Liberal Democrat Councillor Tim Jones was so incensed by the one-liners, aired at a time when Mandela was critically ill, that he made an official complaint.

Ah, the guilty party. So it seems that Councillor Jones could be offended. He’d better have some pretty hard evidence to back up his obvious overreaction. What does he do?

He then sent the Sunday Mercury – a Birmingham-based newspaper – screen grabs.

One was of a shocking image of decapitation, another featuring a wheelchair-bound individual, both posted by Mr Phillips.

He said: ‘They are vile and deeply offensive, anti-Muslim, anti-disabled.’

Hmm. Whatever the rights and wrongs about Mr Phillips’ arrest, I think we’ve strayed a little way from believing it was all because of him making some mild jokes, as the Mail initially suggested and which The Heresiarch credulously accepted.

Okay then, so time to wrap this up. I could get mad with the Daily Mail here, but what can you expect? There’s nothing especially unusual about this as far as they’re concerned, it just follows their standard MO: there’s that bold headline, followed by the slightly more equivocal opening paragraph, then by the time you reach the end you find that the whole premise of the article has been pretty much denied. But, to be fair to the Mail, should you read the whole article you should at least have a fair idea about the truth of the matter. Unless you’re already tapping away on Twitter by the time you get that far.

If you even do get that far. Because I find it impossible to believe that you can read the whole article and come away thinking that someone has simply been arrested for making an off-colour joke. Forget analysis. Hell, don’t even bother with basic comprehension. To come away thinking that someone has been arrested for making a joke means you either haven’t read the article, or I don’t even think you can read.

All of which suggest that The Heresiarch really is the Daily Mail’s ideal customer. Which is fine. There are over 600-odd comments at the moment on the story, and no one else seems to have read it fully either, so H has plenty of company. And, in fairness, after being challenged, he has now deleted the tweet in question, although to the best of my knowledge he hasn’t refuted it.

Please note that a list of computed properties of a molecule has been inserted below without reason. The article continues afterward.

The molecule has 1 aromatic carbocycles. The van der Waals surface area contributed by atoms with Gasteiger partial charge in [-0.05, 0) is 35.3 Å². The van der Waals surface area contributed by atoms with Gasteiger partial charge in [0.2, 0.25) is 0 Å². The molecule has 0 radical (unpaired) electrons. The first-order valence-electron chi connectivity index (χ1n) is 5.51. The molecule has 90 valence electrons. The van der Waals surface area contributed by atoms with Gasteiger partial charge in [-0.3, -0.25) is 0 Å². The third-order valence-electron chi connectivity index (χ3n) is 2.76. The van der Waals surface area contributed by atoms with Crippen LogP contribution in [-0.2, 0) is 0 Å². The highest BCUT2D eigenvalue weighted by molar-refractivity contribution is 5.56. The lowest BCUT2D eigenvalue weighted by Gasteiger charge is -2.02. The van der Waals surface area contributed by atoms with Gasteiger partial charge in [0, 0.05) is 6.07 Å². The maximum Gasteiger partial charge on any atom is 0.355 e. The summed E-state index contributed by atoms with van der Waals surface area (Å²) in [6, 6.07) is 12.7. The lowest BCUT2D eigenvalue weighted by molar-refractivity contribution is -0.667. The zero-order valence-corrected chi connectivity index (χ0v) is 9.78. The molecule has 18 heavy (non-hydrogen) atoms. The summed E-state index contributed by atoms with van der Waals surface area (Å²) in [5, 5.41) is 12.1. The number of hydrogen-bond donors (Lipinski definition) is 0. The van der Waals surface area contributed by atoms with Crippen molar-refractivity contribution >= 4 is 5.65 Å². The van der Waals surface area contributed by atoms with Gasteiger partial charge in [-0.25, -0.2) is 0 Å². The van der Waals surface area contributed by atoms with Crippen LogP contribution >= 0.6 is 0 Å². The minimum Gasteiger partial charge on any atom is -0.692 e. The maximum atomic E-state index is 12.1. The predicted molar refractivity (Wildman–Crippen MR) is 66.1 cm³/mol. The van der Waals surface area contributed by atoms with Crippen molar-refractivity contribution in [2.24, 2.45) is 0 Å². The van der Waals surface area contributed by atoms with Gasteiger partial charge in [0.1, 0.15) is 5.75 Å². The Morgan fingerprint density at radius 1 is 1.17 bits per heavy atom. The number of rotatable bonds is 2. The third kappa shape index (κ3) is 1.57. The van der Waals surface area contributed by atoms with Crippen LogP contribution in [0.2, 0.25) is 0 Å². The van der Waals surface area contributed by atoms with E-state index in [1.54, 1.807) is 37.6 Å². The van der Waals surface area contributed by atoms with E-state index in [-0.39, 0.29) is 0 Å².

But you have to wonder how this all fits in with “countering complacency, received opinions and incoherent thoughts”. Does it really rate as speaking truth to power if while you think you’re railing against the powers-that-be you’re actually just dumbly falling hook, line and sinker for the usual Daily Mail copybook scare tactics because they happen to bolster your world view? Well I don’t think it does.

So thank you, Heresiarch, for bravely standing up for what you believe in; but should I ever again stumble upon your work then I think I’ll jog on. And next time I feel the urge to read an alternative viewpoint which challenges the orthodoxy, at least now I know that I’ll have to look elsewhere.

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My Name Is Changed Daily

When did the standard police practice of not revealing the names of those arrested suddenly become a bad thing? I’d always thought of it as a protection for people who are mere suspects, or could even be considered the police’s helpers (as in people who are “helping the police with their enquiries”). These people are entitled to full legal representation, and also entitled to not being the subject of gossip and speculation until the evidence is considered sufficiently strong enough for them to be at least charged with an offence. Now, however, all of a sudden this practice is being mentioned as if it is sinister; as part of a lack of transparency indicative of a “secret arrest” that must surely presage some extra-judicial disappearance. So what changed? And why? I can remember no clamour from the public to suddenly name names, so where has it come from?